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From: "Annie, The WritingTeacher" <>
Subject: [DNA] How to transcribe DNA-driven Genealogy/Oral History Audio
Date: Tue, 11 Nov 2003 17:33:12 -0800


:D How to Transcribe DNA-Driven Genealogy/Oral Histories: Alternative Career
for Historians, Genealogists, Anthropologists, and Freelance Writers

Looking for a career in transcribing oral history tapes? Some work
is done for oral history libraries, and some transcribers are blind and use
voice software such as Jaws to listen to computers instead of viewing
monitor screens. Other writers work as personal historians and are members
of national personal history and oral history societies.

Writers start by opening a tape transcription center for oral
histories and personal histories, including life stories, veterans stories,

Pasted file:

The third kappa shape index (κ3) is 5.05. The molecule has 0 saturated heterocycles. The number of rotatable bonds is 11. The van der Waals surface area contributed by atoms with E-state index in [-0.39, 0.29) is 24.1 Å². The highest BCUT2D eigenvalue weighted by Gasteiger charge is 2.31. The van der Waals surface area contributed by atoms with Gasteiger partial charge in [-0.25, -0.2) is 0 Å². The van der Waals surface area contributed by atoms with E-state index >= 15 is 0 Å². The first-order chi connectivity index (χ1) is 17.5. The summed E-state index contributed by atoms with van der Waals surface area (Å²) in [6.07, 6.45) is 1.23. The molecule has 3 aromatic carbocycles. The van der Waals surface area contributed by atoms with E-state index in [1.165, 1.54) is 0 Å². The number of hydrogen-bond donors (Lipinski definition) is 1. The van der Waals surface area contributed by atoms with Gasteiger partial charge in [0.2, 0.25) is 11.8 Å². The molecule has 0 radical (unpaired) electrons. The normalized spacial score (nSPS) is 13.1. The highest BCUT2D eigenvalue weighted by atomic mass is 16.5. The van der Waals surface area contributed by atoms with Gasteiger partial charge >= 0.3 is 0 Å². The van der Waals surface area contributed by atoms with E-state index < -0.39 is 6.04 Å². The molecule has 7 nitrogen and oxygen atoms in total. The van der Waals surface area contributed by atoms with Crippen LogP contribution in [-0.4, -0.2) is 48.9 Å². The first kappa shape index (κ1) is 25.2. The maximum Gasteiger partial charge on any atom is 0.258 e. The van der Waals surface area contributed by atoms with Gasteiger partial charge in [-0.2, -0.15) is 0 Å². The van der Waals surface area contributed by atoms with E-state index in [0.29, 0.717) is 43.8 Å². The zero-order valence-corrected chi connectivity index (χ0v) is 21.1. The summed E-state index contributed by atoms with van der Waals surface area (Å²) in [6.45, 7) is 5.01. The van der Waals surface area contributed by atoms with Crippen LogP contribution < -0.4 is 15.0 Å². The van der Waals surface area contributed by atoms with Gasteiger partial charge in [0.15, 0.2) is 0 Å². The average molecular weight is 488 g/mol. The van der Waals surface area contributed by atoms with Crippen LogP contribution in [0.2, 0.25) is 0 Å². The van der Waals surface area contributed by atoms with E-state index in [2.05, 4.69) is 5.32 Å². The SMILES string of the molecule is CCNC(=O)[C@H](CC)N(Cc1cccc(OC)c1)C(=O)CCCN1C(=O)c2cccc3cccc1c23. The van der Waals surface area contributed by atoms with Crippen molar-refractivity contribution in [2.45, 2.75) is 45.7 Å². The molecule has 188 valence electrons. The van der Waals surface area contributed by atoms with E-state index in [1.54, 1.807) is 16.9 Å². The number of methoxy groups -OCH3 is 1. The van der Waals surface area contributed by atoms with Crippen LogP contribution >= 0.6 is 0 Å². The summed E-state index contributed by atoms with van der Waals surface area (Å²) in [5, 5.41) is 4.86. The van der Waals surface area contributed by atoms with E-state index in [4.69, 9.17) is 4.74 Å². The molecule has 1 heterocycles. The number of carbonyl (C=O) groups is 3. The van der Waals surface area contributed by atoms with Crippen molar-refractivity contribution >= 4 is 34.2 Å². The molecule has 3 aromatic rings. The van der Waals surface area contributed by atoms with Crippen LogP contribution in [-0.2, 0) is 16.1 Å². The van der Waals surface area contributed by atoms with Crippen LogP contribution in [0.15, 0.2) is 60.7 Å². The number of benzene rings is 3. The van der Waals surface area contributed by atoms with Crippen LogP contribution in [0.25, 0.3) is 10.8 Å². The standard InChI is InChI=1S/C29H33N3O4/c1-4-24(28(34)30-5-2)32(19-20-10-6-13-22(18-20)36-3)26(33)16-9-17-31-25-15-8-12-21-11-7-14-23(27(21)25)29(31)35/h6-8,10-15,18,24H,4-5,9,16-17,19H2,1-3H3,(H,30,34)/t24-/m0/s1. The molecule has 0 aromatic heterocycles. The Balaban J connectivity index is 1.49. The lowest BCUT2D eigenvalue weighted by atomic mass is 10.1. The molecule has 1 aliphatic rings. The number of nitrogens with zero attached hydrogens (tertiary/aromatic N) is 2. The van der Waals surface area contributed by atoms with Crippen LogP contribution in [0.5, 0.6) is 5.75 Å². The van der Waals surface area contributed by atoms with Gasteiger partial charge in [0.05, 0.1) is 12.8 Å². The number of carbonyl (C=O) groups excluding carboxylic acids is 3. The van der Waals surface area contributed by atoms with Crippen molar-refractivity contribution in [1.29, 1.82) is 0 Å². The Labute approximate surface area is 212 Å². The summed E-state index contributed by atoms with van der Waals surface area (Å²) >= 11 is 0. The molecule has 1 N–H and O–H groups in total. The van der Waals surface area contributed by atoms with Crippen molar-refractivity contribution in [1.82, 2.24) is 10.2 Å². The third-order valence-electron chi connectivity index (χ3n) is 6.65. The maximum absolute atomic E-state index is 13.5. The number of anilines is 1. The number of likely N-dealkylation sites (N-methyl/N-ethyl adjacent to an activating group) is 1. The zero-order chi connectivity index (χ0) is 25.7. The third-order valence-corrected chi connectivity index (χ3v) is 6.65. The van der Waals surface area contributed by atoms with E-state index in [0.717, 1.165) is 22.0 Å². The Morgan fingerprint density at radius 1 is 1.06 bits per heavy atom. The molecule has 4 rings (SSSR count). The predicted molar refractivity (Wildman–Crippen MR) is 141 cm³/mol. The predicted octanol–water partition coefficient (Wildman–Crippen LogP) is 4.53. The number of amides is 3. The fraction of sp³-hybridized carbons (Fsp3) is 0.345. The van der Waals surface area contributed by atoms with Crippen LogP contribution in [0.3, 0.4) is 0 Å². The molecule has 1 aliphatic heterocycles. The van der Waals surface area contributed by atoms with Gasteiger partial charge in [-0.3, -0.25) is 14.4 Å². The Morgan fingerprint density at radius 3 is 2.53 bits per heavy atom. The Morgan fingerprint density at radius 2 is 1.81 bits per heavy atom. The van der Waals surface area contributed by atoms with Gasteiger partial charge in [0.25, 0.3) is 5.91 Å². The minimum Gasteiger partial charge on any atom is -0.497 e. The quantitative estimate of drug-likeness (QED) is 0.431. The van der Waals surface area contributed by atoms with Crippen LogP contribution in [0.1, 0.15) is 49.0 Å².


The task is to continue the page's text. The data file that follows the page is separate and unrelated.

and corporate success case histories. You can focus on personal history,
medical, legal, corporate, oral history, life story, or ethnic histories.
You work as an academic or professional transcription of oral history tapes.
Work can be with audio or video tapes or multimedia. You can enter this with
any diverse background ranging from freelance writer to public history buff,
to genealogist.

What to charge? Standard rates run from $25 to $40 per
transcription hour. Pick an average say $26 to $38 per transcription hour
depending on your skills and the area you live in. Charge special rates for
large projects. A large project is one consisting of more than 20 hours of
recorded material. Usually, a 1-hour one-on-one interview of good quality
audio will take approximately 3 to 4 hours of transcription time. So a